In general, conventional devices are secured around the torso of a patient using a single belt that relies on only the compressive or crimping force produced by the belt in order to maintain a secure, non-slipping engagement with the iliac crests of the os coxae bones of the pelvic girdle of the patient when a traction force is applied. The compressive or crimping force produced by the typical belt is generally aligned along only an axis parallel to the longitudinal axis of the single belt. In addition, conventional belts are relatively wide and distribute the compressive or crimping force along the entire width of the belt. Conventional belts also produce an uncomfortable squeezing or pinching force around the torso of the patient. These disadvantages become more pronounced in a patient having excess body mass in the area of the iliac crests.

In addition, some conventional belts must be secured around the torso of the patient before the patient assumes a prone position. Thereafter, when the patient assumes the prone position, the conventional belt is frequently not sufficiently tight to securely bear against the iliac crests of the patient when a traction force is applied. Again, these disadvantages are more pronounced when a patient has excess body mass in the area of the iliac crests.

As a result of the foregoing disadvantages, conventional devices are susceptible to movement relative to the torso of a patient in the direction of the pulling force and even losing a bearing engagement with the iliac crests of the patient when a traction force is applied. In addition, conventional devices do not produce a traction force that is optimally distributed around the torso of the patient. Further, conventional devices do not produce a traction force that is optimally aligned with the spine of the patient or optimally balanced along the posterior-anterior axis of the torso of the patient.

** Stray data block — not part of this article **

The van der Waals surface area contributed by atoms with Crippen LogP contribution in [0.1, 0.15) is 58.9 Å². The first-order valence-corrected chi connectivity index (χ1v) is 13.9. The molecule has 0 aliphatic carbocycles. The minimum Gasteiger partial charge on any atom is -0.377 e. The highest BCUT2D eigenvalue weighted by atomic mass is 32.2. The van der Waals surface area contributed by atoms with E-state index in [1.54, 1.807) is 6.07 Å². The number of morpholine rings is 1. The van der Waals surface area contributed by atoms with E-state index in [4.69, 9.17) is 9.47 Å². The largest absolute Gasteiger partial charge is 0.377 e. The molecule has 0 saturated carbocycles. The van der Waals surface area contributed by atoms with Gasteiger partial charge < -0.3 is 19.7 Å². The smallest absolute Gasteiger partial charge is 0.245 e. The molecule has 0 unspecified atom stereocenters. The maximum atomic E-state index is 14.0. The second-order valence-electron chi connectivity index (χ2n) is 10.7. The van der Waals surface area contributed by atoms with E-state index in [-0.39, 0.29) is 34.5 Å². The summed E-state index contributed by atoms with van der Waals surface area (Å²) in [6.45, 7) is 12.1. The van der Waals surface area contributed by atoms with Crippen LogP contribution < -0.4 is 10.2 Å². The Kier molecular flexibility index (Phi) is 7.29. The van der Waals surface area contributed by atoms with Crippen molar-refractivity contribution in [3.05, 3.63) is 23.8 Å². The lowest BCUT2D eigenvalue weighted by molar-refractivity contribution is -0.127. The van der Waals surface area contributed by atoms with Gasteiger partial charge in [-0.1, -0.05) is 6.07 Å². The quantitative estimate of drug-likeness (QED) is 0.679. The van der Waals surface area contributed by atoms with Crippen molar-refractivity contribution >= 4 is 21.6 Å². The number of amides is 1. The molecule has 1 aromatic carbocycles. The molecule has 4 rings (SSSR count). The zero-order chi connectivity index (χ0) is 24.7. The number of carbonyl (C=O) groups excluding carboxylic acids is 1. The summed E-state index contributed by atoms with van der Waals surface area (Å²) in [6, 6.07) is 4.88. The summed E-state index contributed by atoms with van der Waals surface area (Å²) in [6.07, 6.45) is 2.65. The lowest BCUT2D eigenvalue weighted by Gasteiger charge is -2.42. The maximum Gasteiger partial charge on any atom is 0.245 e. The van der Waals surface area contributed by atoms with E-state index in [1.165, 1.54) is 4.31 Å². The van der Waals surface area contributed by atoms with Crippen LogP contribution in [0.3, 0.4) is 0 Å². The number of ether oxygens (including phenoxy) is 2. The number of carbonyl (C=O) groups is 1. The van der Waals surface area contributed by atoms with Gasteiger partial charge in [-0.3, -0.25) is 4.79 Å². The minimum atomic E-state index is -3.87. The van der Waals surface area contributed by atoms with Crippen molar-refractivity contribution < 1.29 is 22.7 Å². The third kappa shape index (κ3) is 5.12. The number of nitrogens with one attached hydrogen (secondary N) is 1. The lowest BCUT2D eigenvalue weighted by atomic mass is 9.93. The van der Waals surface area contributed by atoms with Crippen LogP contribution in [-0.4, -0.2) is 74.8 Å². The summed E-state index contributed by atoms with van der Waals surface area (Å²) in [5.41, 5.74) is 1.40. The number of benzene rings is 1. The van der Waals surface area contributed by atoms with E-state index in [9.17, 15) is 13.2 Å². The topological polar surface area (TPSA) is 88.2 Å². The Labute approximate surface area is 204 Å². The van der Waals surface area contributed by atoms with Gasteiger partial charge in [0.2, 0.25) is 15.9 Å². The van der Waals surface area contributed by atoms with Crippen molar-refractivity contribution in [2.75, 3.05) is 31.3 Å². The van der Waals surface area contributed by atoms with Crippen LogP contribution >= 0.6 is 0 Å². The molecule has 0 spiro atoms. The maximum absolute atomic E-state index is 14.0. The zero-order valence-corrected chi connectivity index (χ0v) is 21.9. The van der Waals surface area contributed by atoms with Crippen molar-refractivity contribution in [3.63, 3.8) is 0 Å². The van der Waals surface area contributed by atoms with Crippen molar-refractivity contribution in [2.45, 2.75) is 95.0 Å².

It would be desirable, therefore, if an apparatus and method for applying a traction force to the spine of a patient through the pelvic area could be provided that would produce a more securely bearing engagement between the apparatus and the iliac crests of a patient, thereby reducing the incidence of movement of the harness relative to the torso of the patient in the direction of a traction force applied thereto. It would also be desirable if such an apparatus and method could be provided that would produce a traction force that is more evenly and completely distributed around the torso of a patient. It would be further desirable if such an apparatus and method could be provided that would produce a traction force that is more optimally aligned with the longitudinal axis of the spine of the patient. It would be still further desirable if such an apparatus and method could be provided that would produce a traction force that is more optimally balanced along the posterior-anterior axis of the torso of the patient. It would also be desirable if such an apparatus and method could be provided that would reduce the discomfort experienced by a patient when a traction force is applied. In addition, it would be desirable if such an apparatus and method could be provided that would permit the apparatus to be secured around the torso of a patient while the patient is in a supine position. It would be further desirable if such an apparatus and method could be provided that would produce a cinching force around the torso of a patient. It would be still further desirable if such an apparatus and method could be provided that would produce a localized cinching force around the torso of a patient. It would also be desirable if such an apparatus and method could be provided that would produce a pair of distinct cinching force distributions whereby the two cinching force distributions are generally opposed to each other and directed along non-parallel planes.

ADVANTAGES OF THE INVENTION